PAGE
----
If there's one thing that riles most Croats, it's when foreigners
lump them in with "the Balkans." They want to be seen as Western and
Now, with the death of Croatian President Franjo Tudjman late
Friday night, they'll get the chance to pursue that course for their
Mr. Tudjman - a prominent figure in the breakup of Yugoslavia and
subsequent violence in Bosnia - will always be remembered by
compatriots as the "father of independent Croatia" and the
nationalist general who liberated Croatian territory from Serbian
"Let us not suppress our sorrow or hold back the tears for the
great man," said Interim President Vlatko Pavletic on Saturday.
Thousands of Croats stood in mile-long lines over the weekend to pay
their last respects. Church bells across the country will toll for
10 minutes today, as three days of public mourning end with a state
Yet, Tudjman's legacy is mixed, and many Croats feel he stayed in
power too long. They blame his authoritarian style and "crony
capitalism" for stunting Croatia's evolution into a market-based
democracy. His actions cost the country crucial Western financial
support and caused a rapid decline in its once-high living
standards. To the chagrin of Western-oriented Croats, Croatia is
near the back of the pack of those striving for European
The leading opposition figure, Ivica Racan of the Social
Democrats, says it's time for a fresh start. "Now, after Tudjman, we
must try to resolve the economic and social crisis, to strengthen
parliamentary democracy, and guarantee human rights and freedom of
the media. Our message is: Croatia must go on," Mr. Racan told
Popular Foreign Minister Mate Granic is seen by analysts as most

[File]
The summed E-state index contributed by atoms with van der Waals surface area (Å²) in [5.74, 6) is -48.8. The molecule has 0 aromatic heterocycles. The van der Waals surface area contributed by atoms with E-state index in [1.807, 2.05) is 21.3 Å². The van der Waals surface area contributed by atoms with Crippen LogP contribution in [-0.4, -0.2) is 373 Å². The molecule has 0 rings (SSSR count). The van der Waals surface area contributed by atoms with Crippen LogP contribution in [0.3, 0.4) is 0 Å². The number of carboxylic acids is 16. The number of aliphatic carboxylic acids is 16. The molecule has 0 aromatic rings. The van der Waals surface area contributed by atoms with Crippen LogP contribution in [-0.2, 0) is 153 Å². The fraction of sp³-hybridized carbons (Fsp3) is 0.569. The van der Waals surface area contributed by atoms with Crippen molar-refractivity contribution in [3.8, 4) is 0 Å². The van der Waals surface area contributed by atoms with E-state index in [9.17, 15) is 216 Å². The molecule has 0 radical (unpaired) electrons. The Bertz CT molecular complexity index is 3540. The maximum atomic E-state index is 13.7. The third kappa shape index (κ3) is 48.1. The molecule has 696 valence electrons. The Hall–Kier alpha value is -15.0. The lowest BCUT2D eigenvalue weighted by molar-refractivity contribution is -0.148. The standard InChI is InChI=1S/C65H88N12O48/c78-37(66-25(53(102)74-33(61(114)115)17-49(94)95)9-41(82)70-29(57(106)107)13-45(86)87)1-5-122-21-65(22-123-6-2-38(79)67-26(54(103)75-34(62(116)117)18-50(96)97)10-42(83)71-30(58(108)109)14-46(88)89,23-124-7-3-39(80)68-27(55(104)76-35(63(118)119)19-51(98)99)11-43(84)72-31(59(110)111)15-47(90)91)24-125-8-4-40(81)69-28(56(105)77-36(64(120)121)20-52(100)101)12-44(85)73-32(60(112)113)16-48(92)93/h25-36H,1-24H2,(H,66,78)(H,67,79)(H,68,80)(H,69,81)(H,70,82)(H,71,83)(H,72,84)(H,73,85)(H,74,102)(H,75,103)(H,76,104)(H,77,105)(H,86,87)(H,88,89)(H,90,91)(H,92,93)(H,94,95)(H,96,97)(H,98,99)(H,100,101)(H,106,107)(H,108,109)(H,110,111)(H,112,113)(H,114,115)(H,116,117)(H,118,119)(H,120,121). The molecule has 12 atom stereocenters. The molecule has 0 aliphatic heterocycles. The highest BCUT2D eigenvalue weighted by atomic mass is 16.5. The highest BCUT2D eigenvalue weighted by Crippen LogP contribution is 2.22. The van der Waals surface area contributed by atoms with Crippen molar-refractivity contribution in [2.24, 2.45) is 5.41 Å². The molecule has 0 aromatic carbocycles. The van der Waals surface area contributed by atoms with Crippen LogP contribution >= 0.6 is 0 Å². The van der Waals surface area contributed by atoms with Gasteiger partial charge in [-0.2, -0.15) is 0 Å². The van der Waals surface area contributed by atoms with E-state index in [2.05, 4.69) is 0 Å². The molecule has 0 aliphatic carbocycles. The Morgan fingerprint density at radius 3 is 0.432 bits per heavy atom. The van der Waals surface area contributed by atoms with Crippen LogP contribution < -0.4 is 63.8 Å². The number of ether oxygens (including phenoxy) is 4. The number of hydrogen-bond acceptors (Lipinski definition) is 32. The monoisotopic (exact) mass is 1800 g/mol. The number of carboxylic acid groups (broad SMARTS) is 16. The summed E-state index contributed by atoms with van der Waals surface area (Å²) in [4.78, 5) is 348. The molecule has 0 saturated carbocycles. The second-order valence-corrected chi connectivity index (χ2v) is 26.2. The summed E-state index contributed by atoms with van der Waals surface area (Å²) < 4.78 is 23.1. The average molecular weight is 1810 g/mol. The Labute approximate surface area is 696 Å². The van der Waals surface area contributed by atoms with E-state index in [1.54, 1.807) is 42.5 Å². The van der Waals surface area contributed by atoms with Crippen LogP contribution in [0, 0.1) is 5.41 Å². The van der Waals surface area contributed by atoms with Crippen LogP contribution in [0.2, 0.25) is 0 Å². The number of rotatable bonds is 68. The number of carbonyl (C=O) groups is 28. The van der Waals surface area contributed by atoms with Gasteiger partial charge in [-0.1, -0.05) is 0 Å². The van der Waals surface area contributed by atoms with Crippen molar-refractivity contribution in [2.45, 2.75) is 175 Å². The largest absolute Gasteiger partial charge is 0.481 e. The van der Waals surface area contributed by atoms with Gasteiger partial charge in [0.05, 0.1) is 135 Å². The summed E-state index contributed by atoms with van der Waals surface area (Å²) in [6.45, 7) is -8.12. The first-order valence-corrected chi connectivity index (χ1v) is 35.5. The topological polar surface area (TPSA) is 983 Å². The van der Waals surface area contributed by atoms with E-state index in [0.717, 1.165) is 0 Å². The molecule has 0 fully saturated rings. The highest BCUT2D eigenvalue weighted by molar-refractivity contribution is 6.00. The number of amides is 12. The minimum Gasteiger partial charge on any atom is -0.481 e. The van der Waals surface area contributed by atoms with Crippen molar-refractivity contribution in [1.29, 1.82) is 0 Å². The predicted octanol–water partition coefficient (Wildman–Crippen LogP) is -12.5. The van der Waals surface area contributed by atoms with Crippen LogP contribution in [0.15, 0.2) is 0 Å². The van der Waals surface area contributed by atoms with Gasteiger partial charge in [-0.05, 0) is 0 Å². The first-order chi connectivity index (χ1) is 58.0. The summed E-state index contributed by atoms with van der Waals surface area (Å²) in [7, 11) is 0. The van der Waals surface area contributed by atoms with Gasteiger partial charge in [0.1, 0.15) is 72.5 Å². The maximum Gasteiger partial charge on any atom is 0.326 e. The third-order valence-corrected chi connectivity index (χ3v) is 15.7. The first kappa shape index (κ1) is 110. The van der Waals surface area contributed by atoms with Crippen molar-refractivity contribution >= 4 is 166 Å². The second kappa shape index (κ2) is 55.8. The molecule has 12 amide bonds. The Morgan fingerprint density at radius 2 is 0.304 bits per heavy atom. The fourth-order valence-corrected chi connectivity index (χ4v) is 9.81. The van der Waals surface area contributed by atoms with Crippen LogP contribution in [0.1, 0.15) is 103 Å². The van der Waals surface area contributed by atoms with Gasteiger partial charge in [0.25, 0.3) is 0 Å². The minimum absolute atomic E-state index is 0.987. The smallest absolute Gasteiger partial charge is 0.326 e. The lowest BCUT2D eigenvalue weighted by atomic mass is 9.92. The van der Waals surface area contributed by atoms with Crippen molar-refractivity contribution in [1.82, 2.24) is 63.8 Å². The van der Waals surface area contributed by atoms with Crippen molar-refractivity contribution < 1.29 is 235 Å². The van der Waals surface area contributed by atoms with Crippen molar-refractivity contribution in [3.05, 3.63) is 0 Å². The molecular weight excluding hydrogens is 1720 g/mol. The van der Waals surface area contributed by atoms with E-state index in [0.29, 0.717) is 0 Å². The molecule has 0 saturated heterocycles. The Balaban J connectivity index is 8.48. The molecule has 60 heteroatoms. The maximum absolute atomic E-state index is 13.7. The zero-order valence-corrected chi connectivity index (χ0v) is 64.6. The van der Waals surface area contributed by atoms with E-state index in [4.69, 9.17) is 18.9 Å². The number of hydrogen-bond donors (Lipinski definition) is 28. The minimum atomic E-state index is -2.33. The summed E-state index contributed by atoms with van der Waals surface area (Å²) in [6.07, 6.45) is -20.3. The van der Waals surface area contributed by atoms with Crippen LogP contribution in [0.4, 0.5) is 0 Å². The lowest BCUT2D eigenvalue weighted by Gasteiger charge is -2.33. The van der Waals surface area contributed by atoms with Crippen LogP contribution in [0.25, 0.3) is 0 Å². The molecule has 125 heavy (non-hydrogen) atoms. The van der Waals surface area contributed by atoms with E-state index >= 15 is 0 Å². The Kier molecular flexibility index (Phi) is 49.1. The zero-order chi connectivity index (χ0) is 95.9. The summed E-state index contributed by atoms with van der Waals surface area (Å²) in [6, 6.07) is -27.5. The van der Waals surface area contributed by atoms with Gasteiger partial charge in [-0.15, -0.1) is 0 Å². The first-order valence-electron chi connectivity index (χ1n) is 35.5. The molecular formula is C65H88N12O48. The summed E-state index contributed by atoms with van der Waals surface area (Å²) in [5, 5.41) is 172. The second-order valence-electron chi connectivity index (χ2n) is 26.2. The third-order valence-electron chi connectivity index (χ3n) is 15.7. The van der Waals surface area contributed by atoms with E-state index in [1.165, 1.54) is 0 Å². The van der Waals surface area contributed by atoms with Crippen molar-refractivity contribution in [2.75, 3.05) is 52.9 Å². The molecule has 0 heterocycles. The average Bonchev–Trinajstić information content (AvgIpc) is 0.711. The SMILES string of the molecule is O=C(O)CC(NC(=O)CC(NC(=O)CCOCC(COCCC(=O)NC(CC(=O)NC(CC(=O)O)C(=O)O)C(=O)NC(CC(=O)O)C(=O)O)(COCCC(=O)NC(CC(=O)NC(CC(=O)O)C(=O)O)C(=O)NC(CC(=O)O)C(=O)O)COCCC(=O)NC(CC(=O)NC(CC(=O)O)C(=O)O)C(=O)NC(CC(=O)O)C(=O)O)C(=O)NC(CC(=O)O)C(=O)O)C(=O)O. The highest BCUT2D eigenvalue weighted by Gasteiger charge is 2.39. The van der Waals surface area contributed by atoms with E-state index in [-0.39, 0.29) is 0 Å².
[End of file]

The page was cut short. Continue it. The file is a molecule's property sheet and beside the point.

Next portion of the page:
likely to win presidential elections, which must be held by Feb. 9.
Croatians also are due to vote for a new parliament on Jan. 3.
Of greater interest to the West is the impact Tudjman's passing
will have on the tenuous peace next door in Bosnia-Herzegovina.
Tudjman was one of three leaders who signed the Dayton peace accords
ending the Bosnian conflict in December 1995. The other signators
were Serbian [now Yugoslav] President Slobodan Milosevic and Bosnian
Muslim leader Alija Izetbegovic.
Tudjman routinely flouted the terms of the Dayton accords. He
clearly tolerated, at times even encouraged, the intransigence of
Bosnian Croats who seek to create a mini-state within Bosnia. He
also had been accused of harboring suspected war criminals and
hindering the return of Croatia's ethnic Serb refugees.
"Most any change is for the better," says Patrick Moore, senior
Balkans analyst for Radio Free Europe in Prague. "Croatians realize
they're at a horrible dead end and must get back to European norms.
This means a more open society and, above all, meeting their
obligations to Dayton. …